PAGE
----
I’ve heard it too many times to count, both from personal friends and strangers on the internet. But if you’ve spent much time in forums and groups of parents working so hard to heal their children of behavioral and developmental disorders and other special needs conditions, there is one thing you will NOT hear them say:
“God made him/her that way.”
No, God did not give me an angry child. He did not “bless” me with a child with special needs. My son has not had to battle with suicidal thoughts, violence, anger, aggression, low self-esteem, inability to make friends, and poor familial relationships because “God made him that way.”
Don’t be offended
If it offends you for me to say that I am healing my son and bringing him back from the brink of autism, it shouldn’t.
I have posted about children being healed from autism and have some truly wonderful stories here (read Brendan’s Story: Deliverance from Autism and Gordon’s Story of healing from autism). These children HAD autism and NOW they don’t.
But when I post about these stories, I inevitably get comments from someone on the spectrum who says “I find this offensive. Autism isn’t a disease and I don’t need to be healed.”
That’s all fine and well, but clearly those comments come from highly functioning individuals. Not all of those with autism are highly functioning. And to say it’s offensive to think autism should be healed is offensive to those working to heal it!
What about those parents who are working to potty train a child who is still not using the toilet at the age of 10… 15… 25?
What about the mom who spends all day and night attending to her autistic child who cannot be left alone because he will self-injure or injure another child?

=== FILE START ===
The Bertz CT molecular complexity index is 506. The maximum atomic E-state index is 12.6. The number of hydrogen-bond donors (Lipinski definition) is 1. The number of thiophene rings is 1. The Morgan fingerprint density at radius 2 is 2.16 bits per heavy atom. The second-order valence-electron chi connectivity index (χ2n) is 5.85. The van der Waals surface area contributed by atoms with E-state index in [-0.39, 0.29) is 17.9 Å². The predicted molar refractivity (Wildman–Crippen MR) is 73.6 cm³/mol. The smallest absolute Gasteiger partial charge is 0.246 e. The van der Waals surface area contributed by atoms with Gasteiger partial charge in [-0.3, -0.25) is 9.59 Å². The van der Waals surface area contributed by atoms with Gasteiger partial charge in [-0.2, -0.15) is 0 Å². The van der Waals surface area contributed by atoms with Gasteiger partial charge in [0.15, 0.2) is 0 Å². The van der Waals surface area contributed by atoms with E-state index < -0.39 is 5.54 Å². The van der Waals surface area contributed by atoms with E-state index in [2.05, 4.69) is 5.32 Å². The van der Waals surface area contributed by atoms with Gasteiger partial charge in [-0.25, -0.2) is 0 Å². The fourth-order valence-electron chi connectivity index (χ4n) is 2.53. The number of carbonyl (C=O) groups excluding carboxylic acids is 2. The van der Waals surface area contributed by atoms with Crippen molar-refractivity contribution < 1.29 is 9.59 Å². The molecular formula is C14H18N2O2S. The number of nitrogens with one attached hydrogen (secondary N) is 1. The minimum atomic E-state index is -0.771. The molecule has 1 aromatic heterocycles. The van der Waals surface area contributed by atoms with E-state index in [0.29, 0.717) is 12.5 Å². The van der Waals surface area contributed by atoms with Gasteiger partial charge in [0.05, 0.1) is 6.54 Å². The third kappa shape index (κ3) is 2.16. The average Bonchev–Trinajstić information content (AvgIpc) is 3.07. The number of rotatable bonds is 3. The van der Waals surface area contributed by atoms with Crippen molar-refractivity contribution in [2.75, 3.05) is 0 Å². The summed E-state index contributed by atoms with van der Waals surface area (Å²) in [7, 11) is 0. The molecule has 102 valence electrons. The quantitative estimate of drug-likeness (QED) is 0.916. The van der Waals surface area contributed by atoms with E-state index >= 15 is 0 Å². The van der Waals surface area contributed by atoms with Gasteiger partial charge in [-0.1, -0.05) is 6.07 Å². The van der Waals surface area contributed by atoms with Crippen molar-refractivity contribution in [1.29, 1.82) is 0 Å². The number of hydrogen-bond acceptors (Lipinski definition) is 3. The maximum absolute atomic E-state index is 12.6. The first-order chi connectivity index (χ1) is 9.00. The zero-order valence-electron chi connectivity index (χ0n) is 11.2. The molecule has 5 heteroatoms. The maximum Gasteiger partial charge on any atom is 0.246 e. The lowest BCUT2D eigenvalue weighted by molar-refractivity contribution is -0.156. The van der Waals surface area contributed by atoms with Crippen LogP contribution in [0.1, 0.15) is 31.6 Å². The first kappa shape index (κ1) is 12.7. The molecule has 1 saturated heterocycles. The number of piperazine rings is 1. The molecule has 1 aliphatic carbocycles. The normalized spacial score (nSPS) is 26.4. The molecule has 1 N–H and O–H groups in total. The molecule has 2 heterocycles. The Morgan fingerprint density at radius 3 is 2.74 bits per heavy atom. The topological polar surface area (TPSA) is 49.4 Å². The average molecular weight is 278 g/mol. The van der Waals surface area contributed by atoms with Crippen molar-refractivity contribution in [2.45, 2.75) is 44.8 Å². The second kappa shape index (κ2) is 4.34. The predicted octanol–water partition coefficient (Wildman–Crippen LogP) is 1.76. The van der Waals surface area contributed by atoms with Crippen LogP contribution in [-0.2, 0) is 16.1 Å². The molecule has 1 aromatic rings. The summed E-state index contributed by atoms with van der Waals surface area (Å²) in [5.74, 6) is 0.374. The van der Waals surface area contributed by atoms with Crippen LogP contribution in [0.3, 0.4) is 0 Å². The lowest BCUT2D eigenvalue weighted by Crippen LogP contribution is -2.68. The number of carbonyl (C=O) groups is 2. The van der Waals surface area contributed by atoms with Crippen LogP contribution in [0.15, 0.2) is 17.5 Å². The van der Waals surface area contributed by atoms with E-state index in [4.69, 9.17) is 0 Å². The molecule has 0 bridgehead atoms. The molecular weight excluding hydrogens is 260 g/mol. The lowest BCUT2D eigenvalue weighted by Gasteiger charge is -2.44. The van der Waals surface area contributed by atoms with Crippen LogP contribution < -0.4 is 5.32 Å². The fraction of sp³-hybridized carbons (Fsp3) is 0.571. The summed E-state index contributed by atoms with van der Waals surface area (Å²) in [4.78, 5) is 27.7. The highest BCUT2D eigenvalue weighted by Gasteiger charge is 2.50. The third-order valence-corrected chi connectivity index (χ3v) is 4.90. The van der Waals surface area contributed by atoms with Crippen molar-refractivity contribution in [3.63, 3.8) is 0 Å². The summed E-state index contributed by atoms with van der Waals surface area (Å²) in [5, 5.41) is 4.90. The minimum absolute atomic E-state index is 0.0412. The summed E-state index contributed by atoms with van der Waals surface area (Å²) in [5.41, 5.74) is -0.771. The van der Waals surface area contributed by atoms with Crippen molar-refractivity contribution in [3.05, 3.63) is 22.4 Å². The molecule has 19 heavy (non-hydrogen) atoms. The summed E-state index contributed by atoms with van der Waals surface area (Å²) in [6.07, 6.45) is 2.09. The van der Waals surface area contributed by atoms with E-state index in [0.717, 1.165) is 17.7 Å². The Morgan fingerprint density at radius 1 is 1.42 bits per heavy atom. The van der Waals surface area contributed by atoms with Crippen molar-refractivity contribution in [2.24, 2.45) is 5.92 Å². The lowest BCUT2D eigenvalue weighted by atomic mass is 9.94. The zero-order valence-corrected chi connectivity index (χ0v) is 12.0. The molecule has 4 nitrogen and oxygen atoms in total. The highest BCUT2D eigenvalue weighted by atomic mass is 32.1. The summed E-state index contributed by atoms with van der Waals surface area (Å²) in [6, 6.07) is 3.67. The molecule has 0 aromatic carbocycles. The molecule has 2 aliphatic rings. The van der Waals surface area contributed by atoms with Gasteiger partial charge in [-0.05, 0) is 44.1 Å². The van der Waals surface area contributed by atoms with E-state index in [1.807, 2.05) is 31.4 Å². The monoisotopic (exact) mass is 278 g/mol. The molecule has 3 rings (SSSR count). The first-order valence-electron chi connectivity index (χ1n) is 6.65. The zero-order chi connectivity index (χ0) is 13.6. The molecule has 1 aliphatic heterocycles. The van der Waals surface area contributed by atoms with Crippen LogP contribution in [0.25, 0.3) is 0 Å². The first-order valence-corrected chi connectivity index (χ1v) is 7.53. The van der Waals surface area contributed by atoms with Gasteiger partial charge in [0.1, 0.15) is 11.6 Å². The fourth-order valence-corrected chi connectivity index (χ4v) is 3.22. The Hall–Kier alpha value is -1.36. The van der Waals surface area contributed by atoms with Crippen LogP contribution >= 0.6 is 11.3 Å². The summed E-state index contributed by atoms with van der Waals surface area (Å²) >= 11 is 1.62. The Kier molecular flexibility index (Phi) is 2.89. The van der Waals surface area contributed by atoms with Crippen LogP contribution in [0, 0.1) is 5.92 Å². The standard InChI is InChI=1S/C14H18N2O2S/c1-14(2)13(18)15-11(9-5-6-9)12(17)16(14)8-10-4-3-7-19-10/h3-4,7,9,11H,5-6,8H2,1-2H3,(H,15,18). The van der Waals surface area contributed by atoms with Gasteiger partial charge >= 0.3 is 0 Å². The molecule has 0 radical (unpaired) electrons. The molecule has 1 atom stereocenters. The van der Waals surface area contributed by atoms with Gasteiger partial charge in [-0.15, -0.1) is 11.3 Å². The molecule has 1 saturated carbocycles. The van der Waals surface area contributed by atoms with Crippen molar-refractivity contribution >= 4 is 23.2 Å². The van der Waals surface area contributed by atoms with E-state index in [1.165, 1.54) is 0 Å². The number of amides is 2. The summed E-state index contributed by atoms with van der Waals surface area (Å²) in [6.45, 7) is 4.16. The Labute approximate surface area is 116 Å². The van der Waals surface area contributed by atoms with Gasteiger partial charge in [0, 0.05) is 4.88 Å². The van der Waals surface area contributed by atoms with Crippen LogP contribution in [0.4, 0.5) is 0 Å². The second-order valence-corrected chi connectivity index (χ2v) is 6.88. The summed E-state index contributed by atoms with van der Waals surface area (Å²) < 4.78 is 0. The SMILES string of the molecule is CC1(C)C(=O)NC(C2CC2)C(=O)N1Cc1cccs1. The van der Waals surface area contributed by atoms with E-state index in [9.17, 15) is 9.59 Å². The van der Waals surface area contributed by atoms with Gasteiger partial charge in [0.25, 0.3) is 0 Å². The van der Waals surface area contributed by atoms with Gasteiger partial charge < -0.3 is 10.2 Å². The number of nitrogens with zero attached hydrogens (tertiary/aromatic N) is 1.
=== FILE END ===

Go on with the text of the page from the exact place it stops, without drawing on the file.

What about the parents of autistic children who have never slept through the night? Ever?
Do you still want to tell these parents that autism is a blessing and “God made him that way?”
Autism is not a blessing
Fine, maybe some of those on the autism spectrum have some unique abilities. There are amazing musicians and artists who see things in ways the rest of us cannot due to autism and the unique functioning of their brains.
Those are “neat” stories… but they are the exception, not the rule.
Kids with autism are more likely to grow up and have trouble finding and keeping a job.
They are more likely to struggle with maintaining friendships, let alone a long-term relationship like marriage.
A recent study out of Switzerland found that autistic individuals die, on average, 18 years earlier than those without autism, are 9 times more likely to commit suicide, and 40 times more likely to die prematurely. [source]
No, autism is not a blessing, it is a disease that steals joy, peace, health, happiness, and years off of individuals’ lives. But it can be healed.
My son was on the brink of autism and had we not completely changed our lifestyle, I’m sure we would have an ASD diagnosis under out belt by now.
He had become so difficult in his interactions with other children that we could not spend time with friends. He had no control over his emotions or physical outbursts. He was violent and aggressive.
All that changed when we took steps to heal him with food and biomedical interventions. Read about how we healed some of his symptoms in my post PANDAS Syndrome: Camden’s Story of Healing.
Don’t tell me autism is a blessing
You will never -ever- hear me say that God made my son angry. I will never say God made my son socially awkward. I won’t say autism and related disorders are a blessing. They’re not.
The behaviors associated with autism have robbed my family of so much joy and peace and I’m thankful every day we’ve learned how to heal them.
If you have a special child with autistic behaviors or full-blown autism, perhaps you can understand where I’m coming from.
Perhaps you’ve spent many sleepless nights, up with a child who refuses to sleep, or maybe just worrying about the incessant behaviors that put him or others at risk.
Maybe you’re exhausted from cleaning up messes that leave you scratching your head and wondering… “how?” or “why?”
And maybe, just maybe, you dream of healing the symptoms known as autism, because deep down, you know that this is not right and this is not who your child was meant to be.
You’re not alone, mama. And don’t worry, you won’t hear me try to convince you that “autism is a blessing” or that “God made your child that way.”